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Digital Subscriptions > The Artist > Sep-17 > Get started with watercolour

Get started with watercolour

Watercolour is always said to be the hardest of the painting media to master. Paul Gadenne provides a guide for newcomers to watercolour that should help you to avoid some common errors and pitfalls
Sunday Afternoon at Horse Guards Parade, watercolour, 14 × 22in (35.5 × 56cm). Foregrounds are often focal points but by using shadow the foreground is working as a frame for the buildings

Once you’ve cracked watercolour, there’s nothing like it, but before starting the variety of decisions you need to make can be quite daunting. I am talking about paper, paint and brushes.


The paper that artists use is thicker than ordinary paper, meaning it is less likely to buckle, and it has a built-in coating that makes it less absorbent. It is described by three characteristics: weight (thickness), texture and size.

The thickness of paper is defined by its weight in grams per square metre (gsm). If you use paper that is no thinner than 300gsm it will usually remain flat enough without stretching, if kept to a small size. I quite often use 640gsm papers, which remain very stable. Try to get used to using the metric system and don’t get confused with imperial measurements.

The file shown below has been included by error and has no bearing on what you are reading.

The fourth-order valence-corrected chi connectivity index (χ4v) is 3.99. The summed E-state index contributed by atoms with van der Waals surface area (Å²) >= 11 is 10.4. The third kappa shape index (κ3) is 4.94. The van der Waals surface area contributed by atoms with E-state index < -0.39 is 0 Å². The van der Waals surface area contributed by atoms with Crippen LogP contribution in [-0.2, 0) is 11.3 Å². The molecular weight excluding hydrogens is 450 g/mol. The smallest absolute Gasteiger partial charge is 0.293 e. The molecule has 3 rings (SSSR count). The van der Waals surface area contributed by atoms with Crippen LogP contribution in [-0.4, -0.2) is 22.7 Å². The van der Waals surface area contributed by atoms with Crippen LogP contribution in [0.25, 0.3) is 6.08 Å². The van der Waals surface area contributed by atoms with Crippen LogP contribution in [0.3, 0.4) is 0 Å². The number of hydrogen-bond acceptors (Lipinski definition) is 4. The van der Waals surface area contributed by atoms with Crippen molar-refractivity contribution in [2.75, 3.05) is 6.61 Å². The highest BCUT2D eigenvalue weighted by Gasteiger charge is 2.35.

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About The Artist

Welcome to an inspiration-packed issue with great demonstrations to follow in all media to help practise and develop your skills, from Paul Riley's focus on how to depict glass and reflections in watercolour, Chris Forsey's mixed-media demonstration of a light-filled Australian coastal scene to Rob Wareing's feature on painting skin tones and portraits in oils. With an insight into up-and-coming Richard Burger's approach to portraiture and Richard Pikesley's use of studio objects as tabletop still lifes, we also step into the shoes of professional artists to see what motivates them and how they approach their work. Young artist Marie Antoniou urges you to express yourself in acrylics with just one brush, Robert Dutton explains the rules of perspective while Paul Talbot-Greaves shows how to achieve depth in landscape compositions, Barry Herniman paints boats and harbours, and Liz Seward suggests the perfect antidote to painter's block by turning to collage. For help with colour mixing, Julie Collins turns our attention to the variety of whites available, and Catherine Strong tells us how to keep our greens clean and vibrant. Enjoy the issue and email your feedback and comments to us at We love to hear from you!